Xenophon

Xenophon of Athens (; Greek: Ξενοφῶν, Ancient Greek: [ksenopʰɔ̂ːn], Xenophōn; c. 430 – 354 BC) was an Athenian-born military leader, philosopher, and historian. At the age of 30, Xenophon was elected a commander of one of the biggest Greek mercenary armies, the Ten Thousand, that marched on and came close to capturing Babylon in 401 BC. As the military historian Theodore Ayrault Dodge wrote, "the centuries since have devised nothing to surpass the genius of this warrior". Xenophon established precedents for many logistical operations, and was among the first to use flanking maneuvers and feints. Xenophon's Anabasis recounts his adventures with the Ten Thousand while in the service of Cyrus the Younger, Cyrus's failed campaign to claim the Persian throne from Artaxerxes II of Persia, and the return of Greek mercenaries after Cyrus's death in the Battle of Cunaxa. Anabasis is a unique first-hand, humble, and self-reflective account of military leader's experience in antiquity. On the topic of campaigns in Asia Minor and in Babylon, Xenophon wrote Cyropaedia outlining both military and political methods used by Cyrus the Great to conquer the late Assyrian Empire in 539 BC. Anabasis and Cyropaedia inspired Greeks and Alexander the Great to conquer Babylon …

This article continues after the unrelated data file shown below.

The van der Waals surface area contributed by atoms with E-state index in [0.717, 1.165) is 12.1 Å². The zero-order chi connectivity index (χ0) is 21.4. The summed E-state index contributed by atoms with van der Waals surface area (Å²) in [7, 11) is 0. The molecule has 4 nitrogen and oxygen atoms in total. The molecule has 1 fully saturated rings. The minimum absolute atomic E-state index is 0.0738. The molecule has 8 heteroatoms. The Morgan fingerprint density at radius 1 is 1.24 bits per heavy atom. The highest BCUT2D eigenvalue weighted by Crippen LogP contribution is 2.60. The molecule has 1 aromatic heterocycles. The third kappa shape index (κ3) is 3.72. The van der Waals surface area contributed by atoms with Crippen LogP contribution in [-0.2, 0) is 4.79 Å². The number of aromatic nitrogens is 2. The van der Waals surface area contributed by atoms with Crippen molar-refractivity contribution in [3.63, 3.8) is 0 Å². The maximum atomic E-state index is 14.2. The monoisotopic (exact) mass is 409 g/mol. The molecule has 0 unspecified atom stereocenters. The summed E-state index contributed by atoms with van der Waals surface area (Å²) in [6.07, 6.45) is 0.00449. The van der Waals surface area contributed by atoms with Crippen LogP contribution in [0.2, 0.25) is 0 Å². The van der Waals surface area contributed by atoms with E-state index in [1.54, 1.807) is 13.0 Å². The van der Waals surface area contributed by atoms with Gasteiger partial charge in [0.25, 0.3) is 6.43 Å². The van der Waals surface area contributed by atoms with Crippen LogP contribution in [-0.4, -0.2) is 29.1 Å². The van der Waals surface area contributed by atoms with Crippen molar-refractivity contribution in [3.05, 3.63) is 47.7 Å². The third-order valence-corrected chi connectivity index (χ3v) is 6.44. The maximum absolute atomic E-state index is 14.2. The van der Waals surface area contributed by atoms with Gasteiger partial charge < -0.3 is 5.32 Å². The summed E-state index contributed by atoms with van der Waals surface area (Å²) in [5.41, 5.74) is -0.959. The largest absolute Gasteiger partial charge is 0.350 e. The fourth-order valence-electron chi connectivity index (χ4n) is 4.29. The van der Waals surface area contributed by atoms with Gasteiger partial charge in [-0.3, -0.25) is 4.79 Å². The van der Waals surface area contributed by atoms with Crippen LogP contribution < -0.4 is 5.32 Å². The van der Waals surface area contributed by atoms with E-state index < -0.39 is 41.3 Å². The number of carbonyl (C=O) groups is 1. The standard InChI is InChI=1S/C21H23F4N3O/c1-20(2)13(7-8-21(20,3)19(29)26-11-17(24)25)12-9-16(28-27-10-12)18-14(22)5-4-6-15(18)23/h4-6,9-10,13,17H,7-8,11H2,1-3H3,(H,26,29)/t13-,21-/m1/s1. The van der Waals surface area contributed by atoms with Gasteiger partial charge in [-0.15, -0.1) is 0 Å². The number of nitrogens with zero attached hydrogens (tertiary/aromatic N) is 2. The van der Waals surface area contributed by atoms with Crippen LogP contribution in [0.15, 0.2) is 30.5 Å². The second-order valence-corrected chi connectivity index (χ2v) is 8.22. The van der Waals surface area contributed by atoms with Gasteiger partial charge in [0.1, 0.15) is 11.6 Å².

Author details

Born:
July 19, 430
Died:
July 19, 354

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